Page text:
Sunday, October 11, 2015

it's national coming out day, or why october 13 is a personal holiday

Ten years ago today, I was sitting on my best friend's bed hanging out with a bunch of people from our dorm at Maryland. Someone mentioned that it was National Coming Out Day. How does that even work? They asked.

Like this, I said. I got up, went in her closet, and shut the door behind me. I opened the door and stepped out. "I'm gay," I said.

There was a beat of silence. I don't think anyone had expected it. "Dan, does this mean you wish to sleep with men!?" she exclaimed.

"It does," I replied quietly, and the conversation eventually went back to classes or weekend plans or something.

As they say, coming out isn't one moment so much as something you do over and over again: to friends, family, coworkers, neighbors, and so on. But before that, you come out to yourself, and that's a gradual process too.

Looking Down Bus Lane
Blake High School at night in 2008.

I went to a progressive, artsy high school that even won an award for tolerance. There was a gay-straight alliance, but I never went to any meetings. There were a few out gay kids, but I didn't talk to them.

Instead, I chased after girls and asked them out. I wore football jerseys and tried to follow sports. I made jokes with my straight male friends. In pre-calculus, I'd stare at this boy who sat two rows ahead of me. Then I'd go home and tell myself that I wasn't really gay, I was just thought his leather jacket was cool.

A year before I came out, on October 13, 2004, I was walking to class with my best friend, the same one whose closet I came out of, when this kid grabbed me in the hallway and threw me against the wall.

"You were the kid who sang last week!" he said. My friend Matt and I had performed a song (it was "Hands Down" by Dashboard Confessional) for a show at school. It was a pretty big risk for a shy kid like me, and suddenly I was mortified.

Then, the kid told me how good I was. "Come on, give me a hug," he said.


For days, I tried not to think about his long hair, how he smelled, how his arms felt around me. I told my friends what happened. "I bet he's queer for you," they said.

One friend showed me his blog, where he mentioned meeting me and how weird he felt about it. "I think I might be gay," he wrote. I freaked out: Did he hug me because he liked me? Did he think I was gay, too? Would he tell anyone?

I confronted him at lunch the next day. "I read your blog," I said. "What are you trying to say?" He jumped up. "It's not what you think!" he yelled, and ran off.

That afternoon a note from someone I didn't recognize appeared on Instant Messenger: "Let me explain." It was him. He liked my song, and he liked that I had the courage to perform it.

Then he asked, "Do you dream, Mr. Daniel?"

"Yeah, sure I do," I said.

"I just want to know if I'm weird and if anyone sees it like I see it."

"Not weird at all," I replied. "I'm just surprised someone would ask that."

"If you ever expand on a friendship with me, you'll find I ask many strange and intriguing questions."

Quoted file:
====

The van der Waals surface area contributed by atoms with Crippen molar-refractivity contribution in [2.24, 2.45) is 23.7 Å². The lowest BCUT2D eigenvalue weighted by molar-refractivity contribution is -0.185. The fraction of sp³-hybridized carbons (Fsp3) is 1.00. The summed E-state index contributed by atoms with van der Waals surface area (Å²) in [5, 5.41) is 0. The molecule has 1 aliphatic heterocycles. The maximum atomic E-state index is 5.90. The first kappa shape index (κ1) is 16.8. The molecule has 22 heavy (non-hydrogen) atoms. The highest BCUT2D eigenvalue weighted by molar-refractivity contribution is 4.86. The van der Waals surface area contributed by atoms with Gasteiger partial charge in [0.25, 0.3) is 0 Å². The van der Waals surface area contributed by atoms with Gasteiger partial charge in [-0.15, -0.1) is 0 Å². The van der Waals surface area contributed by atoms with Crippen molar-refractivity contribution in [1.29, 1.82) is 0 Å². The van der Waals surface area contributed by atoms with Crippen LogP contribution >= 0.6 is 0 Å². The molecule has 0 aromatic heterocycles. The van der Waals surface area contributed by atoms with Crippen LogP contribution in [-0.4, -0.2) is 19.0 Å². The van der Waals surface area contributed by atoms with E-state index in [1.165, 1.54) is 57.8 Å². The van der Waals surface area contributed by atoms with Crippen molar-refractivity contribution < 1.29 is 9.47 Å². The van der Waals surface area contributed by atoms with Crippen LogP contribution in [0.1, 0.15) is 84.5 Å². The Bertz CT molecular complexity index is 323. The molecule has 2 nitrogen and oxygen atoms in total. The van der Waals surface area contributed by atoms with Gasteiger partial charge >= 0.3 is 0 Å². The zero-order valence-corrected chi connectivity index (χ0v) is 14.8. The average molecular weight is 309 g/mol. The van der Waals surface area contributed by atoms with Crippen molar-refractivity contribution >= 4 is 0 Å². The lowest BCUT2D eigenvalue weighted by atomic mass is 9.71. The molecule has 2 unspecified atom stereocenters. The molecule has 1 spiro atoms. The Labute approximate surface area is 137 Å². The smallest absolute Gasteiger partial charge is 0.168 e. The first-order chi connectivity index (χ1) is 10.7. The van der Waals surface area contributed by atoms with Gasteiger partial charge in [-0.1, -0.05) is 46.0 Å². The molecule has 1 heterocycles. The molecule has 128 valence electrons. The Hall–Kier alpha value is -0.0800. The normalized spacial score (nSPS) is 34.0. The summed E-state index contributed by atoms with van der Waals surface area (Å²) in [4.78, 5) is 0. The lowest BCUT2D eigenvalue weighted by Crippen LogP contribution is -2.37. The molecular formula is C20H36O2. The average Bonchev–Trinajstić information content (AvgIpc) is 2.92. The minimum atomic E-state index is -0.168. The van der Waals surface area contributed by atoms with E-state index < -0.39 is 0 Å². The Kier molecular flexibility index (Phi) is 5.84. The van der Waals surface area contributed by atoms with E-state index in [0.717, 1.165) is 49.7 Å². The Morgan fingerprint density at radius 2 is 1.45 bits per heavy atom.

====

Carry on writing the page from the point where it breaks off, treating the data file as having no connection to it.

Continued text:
We started talking regularly online, sometimes for hours at a time. At school, he was loud and gregarious and always seemed to have a girlfriend. But online, he was quiet and thoughtful. He opened up to me about his life, about moving here earlier that year, about his old school where they called him a fag, about how sad and frustrated and invisible he felt.

He shared the poems he wrote and I shared the book I was writing. I never told him that I thought he was gay, because I thought it meant I had to admit I was gay, too. And I didn't want to admit it, but I was falling for him.

Months went by. I wrote girls poems and asked them out and got turned down. My straight male friends said they admired my persistence. My straight female friends were constantly fawning over this kid, and I was consumed with jealousy because they could have him and I couldn't.

The week before graduation, we were on Instant Messenger and he was asking after a female friend of mine. I told him not to bother because she was flaky and, besides, I always thought you might be gay. "I'm not queer!" he said. "I was just trying to show my appreciation for your song." He logged off. We didn't talk after that.

I started college three months later and soon sank into depression. I couldn't forget about this kid. I wondered if we'd ever talk again. And I slowly began to admit that I had had feelings for him, and that was because I was gay. I wondered if my life would change because of it. I was scared.

I saw a therapist. I went to a gay-straight alliance meeting on campus. I walked to class and saw boys that looked attractive and promised myself I would be fine.


And one night in October, I came out of my best friend's closet. Most of the people in my dorm were fine with it. One girl on my floor called me "brave." Why? I asked her. I don't think I would have survived otherwise.

Life is filled with these little moves that have big impacts. Coming out is just one of them. It was scary, and I can't say that after ten years it's been easy or that everyone's been totally accepting of me. But it's probably the best thing I ever did for myself, and I'm so thankful I had the courage that day to do it.


Jonathan Bernstein said...

Thank you so much for your story Dan.


Unknown said...

I agree, thanks for sharing...

Deena said...

You continue to be among the most fascinating people I know, Dan. In the continuing unfolding of your life are lessons for us all to admire and emulate. I thank you for continuing to be my teacher.

Meg said...

Thank you for sharing this very personal story.

I am a parent with young children and of course I think about their future. Will s/he be gay? That will be sadly hard for her/him at first but it is nice to hear how other people coped with tumultuous adolescent times.